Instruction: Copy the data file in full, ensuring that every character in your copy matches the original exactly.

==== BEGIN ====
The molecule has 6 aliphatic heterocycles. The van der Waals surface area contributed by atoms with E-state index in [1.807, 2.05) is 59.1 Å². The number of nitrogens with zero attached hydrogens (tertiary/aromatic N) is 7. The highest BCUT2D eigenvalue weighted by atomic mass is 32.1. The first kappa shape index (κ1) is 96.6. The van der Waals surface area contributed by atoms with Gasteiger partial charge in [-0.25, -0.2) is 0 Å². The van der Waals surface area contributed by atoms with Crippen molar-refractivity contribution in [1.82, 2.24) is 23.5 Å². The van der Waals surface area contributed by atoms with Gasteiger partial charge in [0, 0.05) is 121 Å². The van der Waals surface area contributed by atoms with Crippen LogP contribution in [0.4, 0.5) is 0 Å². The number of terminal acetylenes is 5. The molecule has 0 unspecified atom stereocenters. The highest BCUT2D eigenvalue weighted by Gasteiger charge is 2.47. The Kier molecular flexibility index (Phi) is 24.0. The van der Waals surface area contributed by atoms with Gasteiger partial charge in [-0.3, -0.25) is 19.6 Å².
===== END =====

The molecule has 6 aliphatic heterocycles. The van der Waals surface area contributed by atoms with E-state index in [1.807, 2.05) is 59.1 Å². The number of nitrogens with zero attached hydrogens (tertiary/aromatic N) is 7. The highest BCUT2D eigenvalue weighted by atomic mass is 32.1. The first kappa shape index (κ1) is 96.6. The van der Waals surface area contributed by atoms with Gasteiger partial charge in [-0.25, -0.2) is 0 Å². The van der Waals surface area contributed by atoms with Crippen molar-refractivity contribution in [1.82, 2.24) is 23.5 Å². The van der Waals surface area contributed by atoms with Gasteiger partial charge in [0, 0.05) is 121 Å². The van der Waals surface area contributed by atoms with Crippen LogP contribution in [0.4, 0.5) is 0 Å². The number of terminal acetylenes is 5. The molecule has 0 unspecified atom stereocenters. The highest BCUT2D eigenvalue weighted by Gasteiger charge is 2.47. The Kier molecular flexibility index (Phi) is 24.0. The van der Waals surface area contributed by atoms with Gasteiger partial charge in [-0.3, -0.25) is 19.6 Å².